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Messages - Aglet

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That D600 is a very nicely spec'd unit for the price.


has enough good features and customization to do virtually anything any non-pro will ever need, and should cover what most pros need too.

I like it.
But with 4 Nik bodies already on hand I can certainly wait to see what Canon's response will be and how each of these new "budget" FF bodies perform on the test charts.

I hope that its sensor performs at least as well as the D800's.
Considering the slightly larger pixels, it could perform even better if it hasn't been compromised by marketing.

Viva la competition!

update edit - found the brochure link too


.. from page 4, upper left paragraph, ".. while keeping noise remarkably low throughout the wide ISO range, and even further reduced at ISO 100."

Recent Nikon bodies already have impressively low noise at 100 ISO.
If this thing is even better, well, then I'm salivating.

there's more on that page about how they deal with noise.

I'm very interested to see how this performs and how Canon will compete with their next FF body.

Enjoy your onion rind bokeh with the Tamron.

really only a problem with large OOF highlights from what I've seen so far.
The IS is a major selling feature.

Lenses / Re: Canon 14-24 2.8 - With our powers combined....
« on: September 12, 2012, 01:16:23 AM »
Haven't looked back since I started using this combo (Novoflex adapter... cheap Chinese adapters off eBay couldn't achieve infinity focus & rattled):

I got tired of trying to find a 16-35 or 17-40 that had good edge-to-edge performance even at f/11 or did not have decentering issues.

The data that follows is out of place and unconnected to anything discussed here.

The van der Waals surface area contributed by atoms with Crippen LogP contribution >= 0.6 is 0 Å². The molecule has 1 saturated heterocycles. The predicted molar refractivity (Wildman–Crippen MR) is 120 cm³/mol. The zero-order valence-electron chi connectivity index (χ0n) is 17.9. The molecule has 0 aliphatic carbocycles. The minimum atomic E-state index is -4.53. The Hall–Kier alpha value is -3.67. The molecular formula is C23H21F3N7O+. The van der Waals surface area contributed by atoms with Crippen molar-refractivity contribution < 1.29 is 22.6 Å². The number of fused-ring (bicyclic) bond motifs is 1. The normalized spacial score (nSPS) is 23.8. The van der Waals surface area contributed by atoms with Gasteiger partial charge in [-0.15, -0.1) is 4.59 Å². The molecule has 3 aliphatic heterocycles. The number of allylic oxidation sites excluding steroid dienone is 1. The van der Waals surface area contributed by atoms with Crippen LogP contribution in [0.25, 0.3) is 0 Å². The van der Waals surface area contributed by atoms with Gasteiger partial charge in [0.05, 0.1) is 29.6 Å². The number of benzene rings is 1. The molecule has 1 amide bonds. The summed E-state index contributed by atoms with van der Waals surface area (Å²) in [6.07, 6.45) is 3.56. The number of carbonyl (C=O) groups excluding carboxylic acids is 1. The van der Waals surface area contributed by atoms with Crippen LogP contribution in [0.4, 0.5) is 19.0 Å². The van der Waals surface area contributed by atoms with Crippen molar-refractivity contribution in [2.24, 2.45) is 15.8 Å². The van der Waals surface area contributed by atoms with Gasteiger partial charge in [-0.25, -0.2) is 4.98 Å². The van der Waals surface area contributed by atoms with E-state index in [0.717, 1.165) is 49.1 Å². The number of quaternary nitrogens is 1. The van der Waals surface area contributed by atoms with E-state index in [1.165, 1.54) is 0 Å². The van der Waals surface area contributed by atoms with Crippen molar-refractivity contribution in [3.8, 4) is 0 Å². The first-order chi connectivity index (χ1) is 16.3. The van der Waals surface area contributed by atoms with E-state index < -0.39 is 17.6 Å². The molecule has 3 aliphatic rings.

17-40mm f/4 L is great on crop but sux on FF if you're looking for corner detail at the wide end.

I was considering the Novoflex adapter, balked at the price for the first round of experiments with old F-mount glass.
How does the aperture control work?  Are there any detents in it at all or just friction?..

Y'all hopin' this lens was delayed so much to make the tweaks needed to bring it up enough to match the rumored high MP FF body?..

I'm glad all you guys got my sense of humor... I was almost half afraid I was going to get flamed and dragged through to mud by our nikon friends who like to patrol our forums as of late.  =)


Ya, YA!  Just wait until I show off my backlit cows from Sunday. ;)

It is a funky lookin' image after PP, tho.  I kinda like it.

EOS Bodies / Re: Is a 46mp Canon EOS-1 on the Way? [CR1]
« on: September 10, 2012, 02:59:10 PM »
In my opinion, if Canon does not launch an cheaper model around 2500-3000€ with 35+MP, they will loose a lot of photographers.

Are they 'losing a lot of photographers' to the D800 now?   ::)

I'm sure there's a reasonable number of photographers who are able to recognize the image quality of D800.

Sure, and I'm among them. But I didn't switch...  Where are Nikon's versions of a high quality 80/100-400, 28-300, and anything like my MP-E 65?

The 14-24 is certainly a nice lens - but 36 MP is hard on that lens' corner performance.